Work from home is not a panacea for all work related pangs! Just like all things in life, working from home is a mixed bag. While there are lots of good things about working from home, it is not as easy to make work from home really work, especially in the Indian context. It takes tyrannical amount of discipline to resist the temptation of mixing work and pleasure.
Shalini Jha, a technical lead at Elucian software, has been working from home for eight years. She says, “At times I am at my peak efficiency when I work from home, but there are a few limitations. I have to take up projects which are less elaborate, involve smaller teams and fewer complications. Since I am not physically present at office, I feel like an odd one in the group. I have to become less ambitious and lots of times forgo an opportunity, a promotion or a leadership profile.” Another problem with working from home is that it becomes difficult to explain friends and family that work from home is not frivolous. It is serious work and she is not ‘free’ to attend to household work and run errands while she is working.
Shalini is not alone. Many women and men face this challenge of convincing their families or friends or neighbours that when they work from home, they are really working. There are many other challenges that might disrupt the effectiveness of working from home.
Discipline : It takes a herculean amount of discipline to start your work at office hours and wind up at or after office hours. With so much hustle bustle happening around, it can be difficult to shut yourself into your home office or get into the working mode at 9am.
Out of sight, out of mind: In certain work cultures, employee has to position himself and gun for a new project or opportunity. If you work out of home it may be difficult for you to grab an opportunity as the chances of your knowing of the latest office dynamics are slim. The boss cannot see that you are working hard or putting in extra hours, so you are judged more on the numbers than your work ethic and other intangible factors.
Self Motivation: When you are working alone, you need to be self driven to meet the deadlines. Even if you don’t feel like it or have had a bad day, you cannot stop work and go for a little coffee chat with colleagues. You need to recharge yourself and continue.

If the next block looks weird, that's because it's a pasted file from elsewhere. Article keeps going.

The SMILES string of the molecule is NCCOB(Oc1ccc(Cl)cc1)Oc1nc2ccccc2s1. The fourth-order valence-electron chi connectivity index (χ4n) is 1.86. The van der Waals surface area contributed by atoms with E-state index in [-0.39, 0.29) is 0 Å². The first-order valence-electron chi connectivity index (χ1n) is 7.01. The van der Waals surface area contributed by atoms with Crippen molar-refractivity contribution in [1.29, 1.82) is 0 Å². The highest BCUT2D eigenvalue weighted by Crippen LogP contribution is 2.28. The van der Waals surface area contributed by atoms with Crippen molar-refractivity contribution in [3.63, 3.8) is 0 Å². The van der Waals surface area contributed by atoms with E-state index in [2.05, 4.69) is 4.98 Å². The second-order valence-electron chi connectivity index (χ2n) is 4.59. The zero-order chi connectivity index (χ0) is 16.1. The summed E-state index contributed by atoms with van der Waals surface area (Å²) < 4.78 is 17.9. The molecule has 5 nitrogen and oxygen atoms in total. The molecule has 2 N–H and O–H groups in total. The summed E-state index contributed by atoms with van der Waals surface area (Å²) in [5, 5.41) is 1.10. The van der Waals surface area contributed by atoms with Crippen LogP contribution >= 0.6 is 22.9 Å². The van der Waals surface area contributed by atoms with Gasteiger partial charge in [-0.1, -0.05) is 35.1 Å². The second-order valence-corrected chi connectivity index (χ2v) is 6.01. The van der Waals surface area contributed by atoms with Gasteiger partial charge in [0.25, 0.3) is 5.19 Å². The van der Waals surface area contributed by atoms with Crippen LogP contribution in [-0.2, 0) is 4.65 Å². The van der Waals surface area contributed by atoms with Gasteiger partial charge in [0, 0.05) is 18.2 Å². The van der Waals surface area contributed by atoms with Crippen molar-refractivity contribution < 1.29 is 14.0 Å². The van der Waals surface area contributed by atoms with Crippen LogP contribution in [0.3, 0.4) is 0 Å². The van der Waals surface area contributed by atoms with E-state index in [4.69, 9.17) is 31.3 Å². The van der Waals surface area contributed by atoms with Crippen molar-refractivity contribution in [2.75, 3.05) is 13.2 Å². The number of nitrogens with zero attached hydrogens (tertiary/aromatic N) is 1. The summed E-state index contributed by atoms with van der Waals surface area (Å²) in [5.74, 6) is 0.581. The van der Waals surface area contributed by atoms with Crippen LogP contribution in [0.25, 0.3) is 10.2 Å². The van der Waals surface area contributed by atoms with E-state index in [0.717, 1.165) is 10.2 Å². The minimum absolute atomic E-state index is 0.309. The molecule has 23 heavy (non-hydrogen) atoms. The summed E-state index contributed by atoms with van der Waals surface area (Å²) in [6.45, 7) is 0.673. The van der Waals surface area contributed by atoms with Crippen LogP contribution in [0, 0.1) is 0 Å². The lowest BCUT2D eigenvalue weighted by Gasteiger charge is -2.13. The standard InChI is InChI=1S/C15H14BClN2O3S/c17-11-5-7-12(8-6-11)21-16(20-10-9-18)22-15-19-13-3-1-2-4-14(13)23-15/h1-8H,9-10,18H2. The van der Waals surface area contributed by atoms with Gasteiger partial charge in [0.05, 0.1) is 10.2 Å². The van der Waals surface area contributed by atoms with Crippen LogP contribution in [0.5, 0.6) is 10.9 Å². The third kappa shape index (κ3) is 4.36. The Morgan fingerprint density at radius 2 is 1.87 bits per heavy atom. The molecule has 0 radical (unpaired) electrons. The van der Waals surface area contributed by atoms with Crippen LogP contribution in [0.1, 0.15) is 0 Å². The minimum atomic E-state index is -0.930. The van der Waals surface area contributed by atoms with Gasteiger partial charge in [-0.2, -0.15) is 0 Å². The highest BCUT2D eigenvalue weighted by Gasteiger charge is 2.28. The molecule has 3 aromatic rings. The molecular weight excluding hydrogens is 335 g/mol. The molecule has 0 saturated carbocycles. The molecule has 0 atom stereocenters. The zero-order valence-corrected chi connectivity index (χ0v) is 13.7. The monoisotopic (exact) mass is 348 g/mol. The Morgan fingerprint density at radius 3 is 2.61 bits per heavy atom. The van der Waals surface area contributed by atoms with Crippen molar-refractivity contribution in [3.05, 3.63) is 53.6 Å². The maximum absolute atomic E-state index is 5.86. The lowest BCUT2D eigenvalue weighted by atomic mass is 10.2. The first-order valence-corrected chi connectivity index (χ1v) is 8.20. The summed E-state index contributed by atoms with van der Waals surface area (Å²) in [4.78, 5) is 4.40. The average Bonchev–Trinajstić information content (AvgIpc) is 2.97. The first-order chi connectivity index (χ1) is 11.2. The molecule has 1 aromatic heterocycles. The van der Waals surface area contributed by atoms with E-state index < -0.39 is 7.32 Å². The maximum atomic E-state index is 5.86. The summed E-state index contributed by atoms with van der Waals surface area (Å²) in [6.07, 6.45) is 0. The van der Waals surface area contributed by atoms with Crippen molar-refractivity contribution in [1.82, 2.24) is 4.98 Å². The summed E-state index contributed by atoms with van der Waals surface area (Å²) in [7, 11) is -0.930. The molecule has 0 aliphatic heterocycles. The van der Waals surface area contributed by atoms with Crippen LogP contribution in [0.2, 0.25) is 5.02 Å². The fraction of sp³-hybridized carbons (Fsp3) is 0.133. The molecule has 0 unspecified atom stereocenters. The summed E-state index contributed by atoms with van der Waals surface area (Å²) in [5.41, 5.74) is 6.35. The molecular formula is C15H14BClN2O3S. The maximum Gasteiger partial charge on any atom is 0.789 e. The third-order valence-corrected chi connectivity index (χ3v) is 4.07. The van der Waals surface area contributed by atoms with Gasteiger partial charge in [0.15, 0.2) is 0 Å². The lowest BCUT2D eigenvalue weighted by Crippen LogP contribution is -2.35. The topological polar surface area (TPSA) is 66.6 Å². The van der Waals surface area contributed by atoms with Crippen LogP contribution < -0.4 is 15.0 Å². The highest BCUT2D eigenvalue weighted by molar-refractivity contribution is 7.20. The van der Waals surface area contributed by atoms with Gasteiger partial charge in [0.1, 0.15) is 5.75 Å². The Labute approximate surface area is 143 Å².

Distractions: The temptation to have that another cup of tea and read the supplement newspaper in between work, or lingering around after lunch may be difficult to fight with no one watching or questioning. An incident at home or in the society can also interrupt your work.
Lack of competitive spirit: A major disadvantage of working from home is the lack of camaraderie which stems from meeting and working together each day. Colleagues and peers also help keep the competitive spirit and mental agility alive which increases productivity. Talking to people over calls can only mitigate this to an extent. You may not be able to collaborate with the team or have in person interactions and team meetings with as much effectiveness as the ones in office.
Working hours are not defined: Since you’ll never be out of office, the chances of getting calls at odd hours increase. In fact, you may end up working more as there are no dedicated ‘office hours’. Companies keep tabs on your working hours through software that monitors your login and logout time.
There is a lot of reassuring rhetoric doing rounds in the top management, and leadership conferences and boardrooms about flexible working and working from home, but a lot of this is spiel. It is not backed by supportive policies or actions which promote working from remote locations or telecommuting.
Marissa Mayer, the youngest CEO of Yahoo, banned work from home affirming, “We need to be one Yahoo!, and that starts with physically being together.” She believes that people are more productive when they’re alone, but they’re most collaborative and innovative when they’re together. Some of the best ideas come from pulling two different ideas together.
The issue is an interesting and controversial one, with some organizations considering this practice disposable, while some using it judiciously and a very few viewing it the wave of the future. Shalini recalls, “I was the first person to get a work from home arrangement”. She says the company does not have any documented or regular policy towards allowing employees to work from home. She was given an exception only because she was moving out of the city and both she and the company wanted to continue with each other.
Elucian is an American software firm with India headquarters in Bangalore. They develop software for higher education and have offices in various countries across the globe. Being a multinational firm they have immense respect and cognizance of cultural diversity, and the impact of demographics on people’s perception and performance at work. Yet one thing that remains common is the apprehension to encourage work from home, ‘as it requires a lot of commitment, and ownership for the tasks to be completed’.
How organizations view work from home is also a function of the industry they operate in. A capital market professional says, “We need our team together to take a decision on buying or selling a stock. The market is dynamic and decisions need to be taken at the spur of the moment.”
In the Indian context, work from home has not been able to penetrate most of the industries and organizations. Indian companies have stringent laws about data portability, restricted access to central servers, data privacy, desktop policy and the mindset of managing people by ‘line of sight’. The cost of providing work from home in such a case will involve laptops, IT support, designing of controls, software and metrics to keep a track of employees’ activities and working hours. All this will not only mean additional cost, but an entire shift in organizational culture and establishing trust in its employees.